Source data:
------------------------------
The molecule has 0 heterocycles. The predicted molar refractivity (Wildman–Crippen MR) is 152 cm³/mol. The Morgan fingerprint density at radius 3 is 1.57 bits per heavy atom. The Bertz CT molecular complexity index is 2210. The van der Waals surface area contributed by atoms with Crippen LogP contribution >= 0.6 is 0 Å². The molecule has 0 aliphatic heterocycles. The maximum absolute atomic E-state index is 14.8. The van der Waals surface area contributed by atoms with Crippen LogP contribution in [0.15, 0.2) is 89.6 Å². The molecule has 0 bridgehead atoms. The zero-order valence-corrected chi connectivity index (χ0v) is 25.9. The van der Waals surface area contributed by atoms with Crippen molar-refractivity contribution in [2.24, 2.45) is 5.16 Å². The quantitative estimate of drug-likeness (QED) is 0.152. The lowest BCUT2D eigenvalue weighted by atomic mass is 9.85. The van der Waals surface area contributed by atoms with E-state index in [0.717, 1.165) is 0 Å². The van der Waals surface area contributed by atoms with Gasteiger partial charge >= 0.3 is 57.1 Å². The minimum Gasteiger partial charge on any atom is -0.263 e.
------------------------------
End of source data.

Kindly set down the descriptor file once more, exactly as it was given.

The molecule has 0 heterocycles. The predicted molar refractivity (Wildman–Crippen MR) is 152 cm³/mol. The Morgan fingerprint density at radius 3 is 1.57 bits per heavy atom. The Bertz CT molecular complexity index is 2210. The van der Waals surface area contributed by atoms with Crippen LogP contribution >= 0.6 is 0 Å². The molecule has 0 aliphatic heterocycles. The maximum absolute atomic E-state index is 14.8. The van der Waals surface area contributed by atoms with Crippen LogP contribution in [0.15, 0.2) is 89.6 Å². The molecule has 0 bridgehead atoms. The zero-order valence-corrected chi connectivity index (χ0v) is 25.9. The van der Waals surface area contributed by atoms with Crippen molar-refractivity contribution in [2.24, 2.45) is 5.16 Å². The quantitative estimate of drug-likeness (QED) is 0.152. The lowest BCUT2D eigenvalue weighted by atomic mass is 9.85. The van der Waals surface area contributed by atoms with E-state index in [0.717, 1.165) is 0 Å². The van der Waals surface area contributed by atoms with Gasteiger partial charge >= 0.3 is 57.1 Å². The minimum Gasteiger partial charge on any atom is -0.263 e.